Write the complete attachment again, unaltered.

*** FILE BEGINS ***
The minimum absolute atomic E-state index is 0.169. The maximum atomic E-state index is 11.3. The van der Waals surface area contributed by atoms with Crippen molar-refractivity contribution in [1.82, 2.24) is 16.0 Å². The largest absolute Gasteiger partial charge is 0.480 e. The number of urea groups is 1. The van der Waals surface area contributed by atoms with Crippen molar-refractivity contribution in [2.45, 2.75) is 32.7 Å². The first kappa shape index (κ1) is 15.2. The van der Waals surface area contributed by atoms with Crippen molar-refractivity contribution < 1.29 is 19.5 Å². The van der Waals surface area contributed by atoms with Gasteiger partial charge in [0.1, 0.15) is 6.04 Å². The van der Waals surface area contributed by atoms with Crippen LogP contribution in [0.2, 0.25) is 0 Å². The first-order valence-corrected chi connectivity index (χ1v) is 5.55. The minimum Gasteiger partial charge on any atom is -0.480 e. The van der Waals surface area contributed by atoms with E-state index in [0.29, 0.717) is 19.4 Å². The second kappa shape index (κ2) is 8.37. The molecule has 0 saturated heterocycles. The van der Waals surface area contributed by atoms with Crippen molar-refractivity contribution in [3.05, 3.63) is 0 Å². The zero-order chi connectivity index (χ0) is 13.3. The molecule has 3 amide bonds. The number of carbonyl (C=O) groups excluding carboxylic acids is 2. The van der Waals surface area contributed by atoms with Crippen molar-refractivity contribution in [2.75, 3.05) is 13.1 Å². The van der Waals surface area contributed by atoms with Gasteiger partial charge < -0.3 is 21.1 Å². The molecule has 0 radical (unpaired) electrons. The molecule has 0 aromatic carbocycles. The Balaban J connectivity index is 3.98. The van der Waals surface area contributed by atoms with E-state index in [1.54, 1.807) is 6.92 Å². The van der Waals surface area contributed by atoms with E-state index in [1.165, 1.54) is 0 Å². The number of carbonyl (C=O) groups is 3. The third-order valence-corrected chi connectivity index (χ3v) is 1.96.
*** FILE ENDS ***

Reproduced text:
The minimum absolute atomic E-state index is 0.169. The maximum atomic E-state index is 11.3. The van der Waals surface area contributed by atoms with Crippen molar-refractivity contribution in [1.82, 2.24) is 16.0 Å². The largest absolute Gasteiger partial charge is 0.480 e. The number of urea groups is 1. The van der Waals surface area contributed by atoms with Crippen molar-refractivity contribution in [2.45, 2.75) is 32.7 Å². The first kappa shape index (κ1) is 15.2. The van der Waals surface area contributed by atoms with Crippen molar-refractivity contribution < 1.29 is 19.5 Å². The van der Waals surface area contributed by atoms with Gasteiger partial charge in [0.1, 0.15) is 6.04 Å². The van der Waals surface area contributed by atoms with Crippen LogP contribution in [0.2, 0.25) is 0 Å². The first-order valence-corrected chi connectivity index (χ1v) is 5.55. The minimum Gasteiger partial charge on any atom is -0.480 e. The van der Waals surface area contributed by atoms with E-state index in [0.29, 0.717) is 19.4 Å². The second kappa shape index (κ2) is 8.37. The molecule has 0 saturated heterocycles. The van der Waals surface area contributed by atoms with Crippen molar-refractivity contribution in [3.05, 3.63) is 0 Å². The zero-order chi connectivity index (χ0) is 13.3. The molecule has 3 amide bonds. The number of carbonyl (C=O) groups excluding carboxylic acids is 2. The van der Waals surface area contributed by atoms with Crippen molar-refractivity contribution in [2.75, 3.05) is 13.1 Å². The van der Waals surface area contributed by atoms with Gasteiger partial charge < -0.3 is 21.1 Å². The molecule has 0 radical (unpaired) electrons. The molecule has 0 aromatic carbocycles. The Balaban J connectivity index is 3.98. The van der Waals surface area contributed by atoms with E-state index in [1.54, 1.807) is 6.92 Å². The van der Waals surface area contributed by atoms with E-state index in [1.165, 1.54) is 0 Å². The number of carbonyl (C=O) groups is 3. The third-order valence-corrected chi connectivity index (χ3v) is 1.96.